Down Below by Leonora Carrington

2017 is shaping up to be quite a year of anniversaries so far. The obvious one, and the one which has been gaining quite a bit of attention from my neck of the woods, is the 100th anniversary of the Russian Revolution. However, 2017 is also the centenary of the birth of the artist and writer Leonora Carrington and there have been a number of significant releases to mark the event. I’ve recently read and reviewed for Shiny New Books a biography of Carrington by her cousin, Joanna Moorhead, and you can read about that here. However, NYRB are leading the field with a reissue of her seminal work “Down Below”, an autobiographical piece which explores a nervous breakdown she had in the 1940s, and it’s a stunning piece of work.

Carrington is usually labelled as a surrealist and bracketed with that group of artists, owing to her association with them and her affair with Max Ernst, one of the movement’s leading practitioners. But to restrict her by that label seems unfair; she wrote as well, and a number of her books have been published over the years by Virago, keeping her work in the public eye – and in fact they are the publishers of the Moorhead book.

Carrington and Ernst

Carrington was born into a privileged background; her father was a successful, self-made businessman, and Carrington herself was presented at the court of King George V as a debutante in the season of 1935, along with her mother. However, she railed against conventionality and after several failed educational attempts, she was allowed to study art in London. It was here that she met Ernst, and despite the 23 year gap in their ages there was an instant attraction and the pair ran off together, initially to Cornwall. The partnership was a fruitful one and the couple ended up in France at the start of WW2. It was here that things began to go wrong: Max, as a German national was sent to a concentration camp, leaving the young Leonora on her own. Unable to cope, she had a nervous breakdown which led to her incarceration in a most nightmarish asylum, and this experience forms the basis of the book “Down Below”. It’s a slim volume with a chequered publication history, and it’s perhaps a little surprising initially that a work of this length (63 pages) has been published separately, as it could well have been slotted into a collection of her works. But I can understand the logic of wanting the piece to stand on its own, and its augmented by a wonderful and erudite introduction by Marina Warner, who draws heavily on her own meetings with Carrington in the 1970s – which makes it even more interesting.

In some ways, I find “Down Below” a hard book to review – what can you say a book that is nakedly honest about someone’s disturbed mental state without risking sounding trite? Carrington relates her story in an almost detached tone, telling of her inability to cope with Max’s imprisonment, her long periods of not eating and the attempts of friends to help her. She sees symbols everywhere, and as the War situation deteriorates, she is driven off to Spain by two friends. The car freezes up and will go no further; Carrington identifies herself with the car and considers herself frozen too. Her family become involved and she is institutionalised, where she slips between fantasy and lucidity and receives some truly horrific treatment. The drugs used on her induce fits and her dream is to reach the habitation ‘down below’ where all is calm and well. Eventually, she escapes the doctors and her family by making a marriage of convenience and fleeing to America, but the treatment she has endured is simply brutal.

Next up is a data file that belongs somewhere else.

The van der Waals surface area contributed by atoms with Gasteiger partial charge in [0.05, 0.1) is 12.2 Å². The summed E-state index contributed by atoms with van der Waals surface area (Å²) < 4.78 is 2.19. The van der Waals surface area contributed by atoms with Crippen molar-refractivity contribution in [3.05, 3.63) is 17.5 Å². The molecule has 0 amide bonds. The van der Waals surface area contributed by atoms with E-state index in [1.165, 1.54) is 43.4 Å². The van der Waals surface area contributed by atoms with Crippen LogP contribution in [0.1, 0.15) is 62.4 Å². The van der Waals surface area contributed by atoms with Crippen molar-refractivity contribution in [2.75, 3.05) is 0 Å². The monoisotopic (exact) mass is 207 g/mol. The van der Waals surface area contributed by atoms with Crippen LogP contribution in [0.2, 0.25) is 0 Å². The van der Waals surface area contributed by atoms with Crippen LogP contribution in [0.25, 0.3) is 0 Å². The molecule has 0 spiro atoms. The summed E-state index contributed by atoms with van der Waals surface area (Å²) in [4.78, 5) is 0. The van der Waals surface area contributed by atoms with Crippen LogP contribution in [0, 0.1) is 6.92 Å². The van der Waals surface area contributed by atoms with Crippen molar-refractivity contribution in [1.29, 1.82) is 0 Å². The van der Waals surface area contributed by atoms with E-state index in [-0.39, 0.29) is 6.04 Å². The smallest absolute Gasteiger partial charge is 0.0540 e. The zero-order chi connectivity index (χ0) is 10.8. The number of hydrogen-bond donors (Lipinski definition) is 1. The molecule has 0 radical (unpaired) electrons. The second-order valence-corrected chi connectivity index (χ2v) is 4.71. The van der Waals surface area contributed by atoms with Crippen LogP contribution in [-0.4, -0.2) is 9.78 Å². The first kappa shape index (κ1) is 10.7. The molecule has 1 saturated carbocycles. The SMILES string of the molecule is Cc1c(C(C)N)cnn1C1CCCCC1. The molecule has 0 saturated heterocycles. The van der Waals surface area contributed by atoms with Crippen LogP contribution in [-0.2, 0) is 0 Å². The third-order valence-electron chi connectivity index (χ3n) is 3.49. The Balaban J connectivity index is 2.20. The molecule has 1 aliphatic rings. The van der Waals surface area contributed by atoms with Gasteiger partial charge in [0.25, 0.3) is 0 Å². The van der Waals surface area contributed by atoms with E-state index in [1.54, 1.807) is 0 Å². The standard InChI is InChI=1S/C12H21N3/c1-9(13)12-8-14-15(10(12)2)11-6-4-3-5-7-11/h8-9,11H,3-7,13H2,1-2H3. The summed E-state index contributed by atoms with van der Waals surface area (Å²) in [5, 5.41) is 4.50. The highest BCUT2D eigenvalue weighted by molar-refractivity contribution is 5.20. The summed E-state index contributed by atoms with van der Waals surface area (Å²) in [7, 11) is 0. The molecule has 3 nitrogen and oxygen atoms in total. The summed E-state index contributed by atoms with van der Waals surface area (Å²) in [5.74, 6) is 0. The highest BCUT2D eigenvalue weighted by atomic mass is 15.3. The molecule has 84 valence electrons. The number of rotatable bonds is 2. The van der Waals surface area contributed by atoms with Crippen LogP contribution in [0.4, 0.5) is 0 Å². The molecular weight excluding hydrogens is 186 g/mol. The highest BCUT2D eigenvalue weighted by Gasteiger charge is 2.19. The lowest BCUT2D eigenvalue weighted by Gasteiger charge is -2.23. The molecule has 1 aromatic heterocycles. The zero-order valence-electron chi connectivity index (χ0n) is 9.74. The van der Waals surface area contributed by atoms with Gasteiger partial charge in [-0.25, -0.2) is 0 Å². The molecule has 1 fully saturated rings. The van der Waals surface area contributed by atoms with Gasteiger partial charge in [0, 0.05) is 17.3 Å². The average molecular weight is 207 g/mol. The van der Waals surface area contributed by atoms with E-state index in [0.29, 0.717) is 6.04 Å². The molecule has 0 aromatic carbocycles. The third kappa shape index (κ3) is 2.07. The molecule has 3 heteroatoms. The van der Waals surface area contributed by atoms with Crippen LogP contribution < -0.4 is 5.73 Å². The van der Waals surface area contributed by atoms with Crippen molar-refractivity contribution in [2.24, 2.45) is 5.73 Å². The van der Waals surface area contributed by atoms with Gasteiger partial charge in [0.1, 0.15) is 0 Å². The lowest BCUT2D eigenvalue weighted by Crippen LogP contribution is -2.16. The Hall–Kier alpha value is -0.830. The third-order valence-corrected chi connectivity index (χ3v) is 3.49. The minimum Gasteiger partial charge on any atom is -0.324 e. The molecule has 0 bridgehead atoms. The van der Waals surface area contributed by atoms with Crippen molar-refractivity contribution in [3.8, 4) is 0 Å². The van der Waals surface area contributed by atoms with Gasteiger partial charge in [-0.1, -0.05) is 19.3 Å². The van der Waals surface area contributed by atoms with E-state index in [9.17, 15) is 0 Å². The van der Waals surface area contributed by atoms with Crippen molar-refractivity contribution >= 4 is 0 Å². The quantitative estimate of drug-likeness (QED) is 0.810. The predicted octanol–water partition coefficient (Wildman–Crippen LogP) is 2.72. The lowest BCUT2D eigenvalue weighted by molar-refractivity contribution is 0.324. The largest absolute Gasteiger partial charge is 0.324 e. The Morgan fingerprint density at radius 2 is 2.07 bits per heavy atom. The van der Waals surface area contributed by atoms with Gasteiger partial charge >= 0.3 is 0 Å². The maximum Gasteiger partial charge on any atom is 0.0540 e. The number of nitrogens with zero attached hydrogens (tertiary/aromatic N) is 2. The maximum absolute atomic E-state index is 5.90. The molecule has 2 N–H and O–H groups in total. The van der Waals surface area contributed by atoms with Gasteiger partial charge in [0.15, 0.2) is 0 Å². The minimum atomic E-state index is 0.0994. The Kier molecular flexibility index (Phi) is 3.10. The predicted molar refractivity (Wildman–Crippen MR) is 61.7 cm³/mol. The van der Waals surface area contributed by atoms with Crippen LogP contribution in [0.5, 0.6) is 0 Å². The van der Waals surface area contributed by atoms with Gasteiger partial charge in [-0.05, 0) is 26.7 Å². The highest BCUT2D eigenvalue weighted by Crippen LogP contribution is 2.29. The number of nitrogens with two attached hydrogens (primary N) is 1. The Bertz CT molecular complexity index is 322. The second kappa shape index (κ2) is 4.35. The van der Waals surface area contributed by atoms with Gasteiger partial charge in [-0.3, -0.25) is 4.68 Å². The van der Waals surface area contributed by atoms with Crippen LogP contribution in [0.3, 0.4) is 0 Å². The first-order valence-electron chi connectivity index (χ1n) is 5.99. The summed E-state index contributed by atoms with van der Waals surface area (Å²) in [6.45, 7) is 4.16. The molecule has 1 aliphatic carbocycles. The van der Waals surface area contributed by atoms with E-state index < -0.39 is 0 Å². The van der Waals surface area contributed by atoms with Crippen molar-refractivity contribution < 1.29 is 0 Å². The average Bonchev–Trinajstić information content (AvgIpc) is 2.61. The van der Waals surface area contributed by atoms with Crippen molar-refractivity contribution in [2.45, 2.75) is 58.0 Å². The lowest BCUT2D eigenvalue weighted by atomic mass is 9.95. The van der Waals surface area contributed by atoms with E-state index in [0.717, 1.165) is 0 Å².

Carrington’s map of ‘down below’, featured in the book

“Down Below” is a disconcerting book; the detached tone makes what’s happening even more shocking, and the lines between what’s real and what’s imagined are hard to find. Carrington relates shortly and in a calm tone that she was gang raped by soldiers; allowed to lie in her own filth for ages; stripped naked and tied down. It’s stark stuff, lifted by passages of beauty, and Carrington’s identification of her body in relation to the world is fascinating. Some of the passages are dizzying and dazzling, and the book is laced with symbolism – a kind of written equivalent to her visual art.

In the end, Carrington fought her way through the madness, made her escape, and eventually based herself in Mexico where she continued to paint and write, made a happy marriage and had two children. She produced an impressive body of work, and her books seem to reflect her art with their surreal stories and strange happenings. Certainly I can see the connections between her worldview in “Down Below” and the surreal landscapes and powerful women in “The Hearing Trumpet”. As a document of what it can feel like to go through a period of madness, this book is peerless; and as an account of a surreal view of life it’s unmatched. The excellent introduction puts all in context, and if you want to explore Leonora Carrington’s life and work, this book gives some valuable insights into the unique artist that she was.